- Methyl iodide use overseas puts U.S. strawberry growers at a disadvantage.
From the Monterey County Herald:
Growers and agriculture officials in Monterey County cast a weary eye at the surprising announcement late Tuesday that a manufacturer of an up-and-coming soil fumigant — intended for widespread use by strawberry growers — decided to pull the product from the U.S.
Some viewed the decision by pesticide maker Arysta Life Sciences Corp. as one more in a long list of factors that are making it increasingly undesirable to be a farmer of conventionally grown crops.
"This decision puts the strawberry industry in a tight spot," said Bob Roach, assistant agriculture commissioner for the county.
Statewide, strawberries are a $2.3 billion industry. They are No. 1 in Monterey County, with a $751 million crop value in 2010 — close to 20 percent of the county's total crop value.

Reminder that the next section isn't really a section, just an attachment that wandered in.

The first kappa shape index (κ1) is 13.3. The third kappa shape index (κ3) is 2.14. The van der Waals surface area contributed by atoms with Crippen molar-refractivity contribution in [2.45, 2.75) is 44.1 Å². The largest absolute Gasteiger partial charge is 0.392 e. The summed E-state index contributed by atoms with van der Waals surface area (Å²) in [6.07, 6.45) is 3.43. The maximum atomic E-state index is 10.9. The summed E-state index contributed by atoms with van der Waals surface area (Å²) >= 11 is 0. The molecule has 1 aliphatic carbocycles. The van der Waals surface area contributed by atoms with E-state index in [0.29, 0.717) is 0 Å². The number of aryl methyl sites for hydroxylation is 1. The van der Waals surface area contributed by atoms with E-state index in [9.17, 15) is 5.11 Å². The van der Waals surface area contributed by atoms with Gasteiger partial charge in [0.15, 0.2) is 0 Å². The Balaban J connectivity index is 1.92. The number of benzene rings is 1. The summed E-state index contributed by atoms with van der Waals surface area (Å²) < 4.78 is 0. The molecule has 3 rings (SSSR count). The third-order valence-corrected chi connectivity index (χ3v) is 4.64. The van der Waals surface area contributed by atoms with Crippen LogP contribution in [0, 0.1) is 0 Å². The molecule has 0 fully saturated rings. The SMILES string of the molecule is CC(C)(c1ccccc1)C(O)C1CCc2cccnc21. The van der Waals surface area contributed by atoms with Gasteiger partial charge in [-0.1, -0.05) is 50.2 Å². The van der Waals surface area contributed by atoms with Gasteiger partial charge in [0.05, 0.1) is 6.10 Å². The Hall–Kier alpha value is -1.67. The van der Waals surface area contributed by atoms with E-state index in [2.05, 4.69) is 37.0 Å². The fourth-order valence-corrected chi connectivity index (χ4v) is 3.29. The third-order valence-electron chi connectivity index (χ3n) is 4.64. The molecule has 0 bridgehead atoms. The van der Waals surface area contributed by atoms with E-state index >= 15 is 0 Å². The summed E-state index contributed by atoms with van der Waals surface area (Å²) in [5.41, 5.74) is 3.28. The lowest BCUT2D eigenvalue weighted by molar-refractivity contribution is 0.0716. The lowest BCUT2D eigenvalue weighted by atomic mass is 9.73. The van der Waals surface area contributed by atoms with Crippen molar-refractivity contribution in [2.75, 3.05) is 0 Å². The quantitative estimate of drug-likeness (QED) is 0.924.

Arysta said it pulled the fumigant, methyl iodide, because it wasn't economically viable. The new product had picked up little to no traction statewide or in Monterey County.
"Part of that was what farmers were hearing the reaction would be environmentally in their local communities," said Norm Groot, executive director of the Monterey County Farm Bureau. "I think farmers just shied away from the product. I think they didn't want to be the next place where picketers showed up."
Arysta made clear that it will continue to support use of methyl iodide, a highly toxic chemical, outside of the U.S. That fact "puts our growers at a distinct disadvantage," Groot said.
For more, see: U.S. sales of methyl iodide halted by manufacturer